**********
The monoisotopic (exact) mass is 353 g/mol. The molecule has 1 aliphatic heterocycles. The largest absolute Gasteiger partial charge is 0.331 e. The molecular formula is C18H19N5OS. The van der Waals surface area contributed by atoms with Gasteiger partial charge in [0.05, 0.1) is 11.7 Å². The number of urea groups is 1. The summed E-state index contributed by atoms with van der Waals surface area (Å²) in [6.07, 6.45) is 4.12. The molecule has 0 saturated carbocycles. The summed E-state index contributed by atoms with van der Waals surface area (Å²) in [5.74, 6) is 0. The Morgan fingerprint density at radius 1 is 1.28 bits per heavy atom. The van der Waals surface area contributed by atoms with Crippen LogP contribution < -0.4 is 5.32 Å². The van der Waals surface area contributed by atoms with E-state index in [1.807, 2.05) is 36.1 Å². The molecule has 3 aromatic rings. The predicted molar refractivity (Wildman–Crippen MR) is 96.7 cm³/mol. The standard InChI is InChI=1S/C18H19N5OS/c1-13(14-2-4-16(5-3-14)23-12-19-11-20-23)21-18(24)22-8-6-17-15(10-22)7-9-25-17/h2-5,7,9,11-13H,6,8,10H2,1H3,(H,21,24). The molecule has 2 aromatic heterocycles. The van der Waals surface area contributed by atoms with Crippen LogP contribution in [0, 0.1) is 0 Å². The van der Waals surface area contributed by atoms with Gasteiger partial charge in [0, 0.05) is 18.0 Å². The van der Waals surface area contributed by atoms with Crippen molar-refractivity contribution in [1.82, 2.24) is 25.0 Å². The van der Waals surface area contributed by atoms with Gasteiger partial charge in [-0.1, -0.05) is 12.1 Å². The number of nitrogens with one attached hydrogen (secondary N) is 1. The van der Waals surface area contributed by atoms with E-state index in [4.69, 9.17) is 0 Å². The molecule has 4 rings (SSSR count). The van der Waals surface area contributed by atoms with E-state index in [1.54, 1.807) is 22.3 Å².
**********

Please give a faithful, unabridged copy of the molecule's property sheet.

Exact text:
The monoisotopic (exact) mass is 353 g/mol. The molecule has 1 aliphatic heterocycles. The largest absolute Gasteiger partial charge is 0.331 e. The molecular formula is C18H19N5OS. The van der Waals surface area contributed by atoms with Gasteiger partial charge in [0.05, 0.1) is 11.7 Å². The number of urea groups is 1. The summed E-state index contributed by atoms with van der Waals surface area (Å²) in [6.07, 6.45) is 4.12. The molecule has 0 saturated carbocycles. The summed E-state index contributed by atoms with van der Waals surface area (Å²) in [5.74, 6) is 0. The Morgan fingerprint density at radius 1 is 1.28 bits per heavy atom. The van der Waals surface area contributed by atoms with Crippen LogP contribution < -0.4 is 5.32 Å². The van der Waals surface area contributed by atoms with E-state index in [1.807, 2.05) is 36.1 Å². The molecule has 3 aromatic rings. The predicted molar refractivity (Wildman–Crippen MR) is 96.7 cm³/mol. The standard InChI is InChI=1S/C18H19N5OS/c1-13(14-2-4-16(5-3-14)23-12-19-11-20-23)21-18(24)22-8-6-17-15(10-22)7-9-25-17/h2-5,7,9,11-13H,6,8,10H2,1H3,(H,21,24). The molecule has 2 aromatic heterocycles. The van der Waals surface area contributed by atoms with Crippen LogP contribution in [0, 0.1) is 0 Å². The van der Waals surface area contributed by atoms with Gasteiger partial charge in [0, 0.05) is 18.0 Å². The van der Waals surface area contributed by atoms with Crippen molar-refractivity contribution in [1.82, 2.24) is 25.0 Å². The van der Waals surface area contributed by atoms with Gasteiger partial charge in [-0.1, -0.05) is 12.1 Å². The number of nitrogens with one attached hydrogen (secondary N) is 1. The van der Waals surface area contributed by atoms with E-state index in [4.69, 9.17) is 0 Å². The molecule has 4 rings (SSSR count). The van der Waals surface area contributed by atoms with E-state index in [1.54, 1.807) is 22.3 Å².